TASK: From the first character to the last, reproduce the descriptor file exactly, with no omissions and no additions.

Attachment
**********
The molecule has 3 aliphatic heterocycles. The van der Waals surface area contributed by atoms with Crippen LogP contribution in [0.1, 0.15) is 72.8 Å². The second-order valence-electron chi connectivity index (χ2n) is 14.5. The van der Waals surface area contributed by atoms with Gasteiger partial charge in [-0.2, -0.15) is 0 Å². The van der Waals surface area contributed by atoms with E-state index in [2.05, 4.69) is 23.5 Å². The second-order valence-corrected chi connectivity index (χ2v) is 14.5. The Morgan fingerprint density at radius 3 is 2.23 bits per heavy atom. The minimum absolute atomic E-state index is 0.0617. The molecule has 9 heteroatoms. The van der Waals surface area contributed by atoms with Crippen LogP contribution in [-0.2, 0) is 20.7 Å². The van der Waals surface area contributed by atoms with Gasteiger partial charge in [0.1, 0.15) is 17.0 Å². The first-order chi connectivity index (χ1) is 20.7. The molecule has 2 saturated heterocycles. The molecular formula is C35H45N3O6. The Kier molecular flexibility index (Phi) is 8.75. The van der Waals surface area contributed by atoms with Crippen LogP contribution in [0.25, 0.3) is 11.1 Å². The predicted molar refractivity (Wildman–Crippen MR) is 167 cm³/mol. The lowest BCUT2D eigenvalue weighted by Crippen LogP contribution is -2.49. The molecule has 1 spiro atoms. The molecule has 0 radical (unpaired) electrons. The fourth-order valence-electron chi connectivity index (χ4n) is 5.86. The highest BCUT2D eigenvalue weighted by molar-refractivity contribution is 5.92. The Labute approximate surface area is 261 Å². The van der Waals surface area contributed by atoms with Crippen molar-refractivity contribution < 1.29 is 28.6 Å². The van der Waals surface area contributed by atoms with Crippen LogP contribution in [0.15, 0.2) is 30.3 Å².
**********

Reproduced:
The molecule has 3 aliphatic heterocycles. The van der Waals surface area contributed by atoms with Crippen LogP contribution in [0.1, 0.15) is 72.8 Å². The second-order valence-electron chi connectivity index (χ2n) is 14.5. The van der Waals surface area contributed by atoms with Gasteiger partial charge in [-0.2, -0.15) is 0 Å². The van der Waals surface area contributed by atoms with E-state index in [2.05, 4.69) is 23.5 Å². The second-order valence-corrected chi connectivity index (χ2v) is 14.5. The Morgan fingerprint density at radius 3 is 2.23 bits per heavy atom. The minimum absolute atomic E-state index is 0.0617. The molecule has 9 heteroatoms. The van der Waals surface area contributed by atoms with Crippen LogP contribution in [-0.2, 0) is 20.7 Å². The van der Waals surface area contributed by atoms with Gasteiger partial charge in [0.1, 0.15) is 17.0 Å². The first-order chi connectivity index (χ1) is 20.7. The molecule has 2 saturated heterocycles. The molecular formula is C35H45N3O6. The Kier molecular flexibility index (Phi) is 8.75. The van der Waals surface area contributed by atoms with Crippen LogP contribution in [0.25, 0.3) is 11.1 Å². The predicted molar refractivity (Wildman–Crippen MR) is 167 cm³/mol. The lowest BCUT2D eigenvalue weighted by Crippen LogP contribution is -2.49. The molecule has 1 spiro atoms. The molecule has 0 radical (unpaired) electrons. The fourth-order valence-electron chi connectivity index (χ4n) is 5.86. The highest BCUT2D eigenvalue weighted by molar-refractivity contribution is 5.92. The Labute approximate surface area is 261 Å². The van der Waals surface area contributed by atoms with Crippen molar-refractivity contribution < 1.29 is 28.6 Å². The van der Waals surface area contributed by atoms with Crippen LogP contribution in [0.15, 0.2) is 30.3 Å².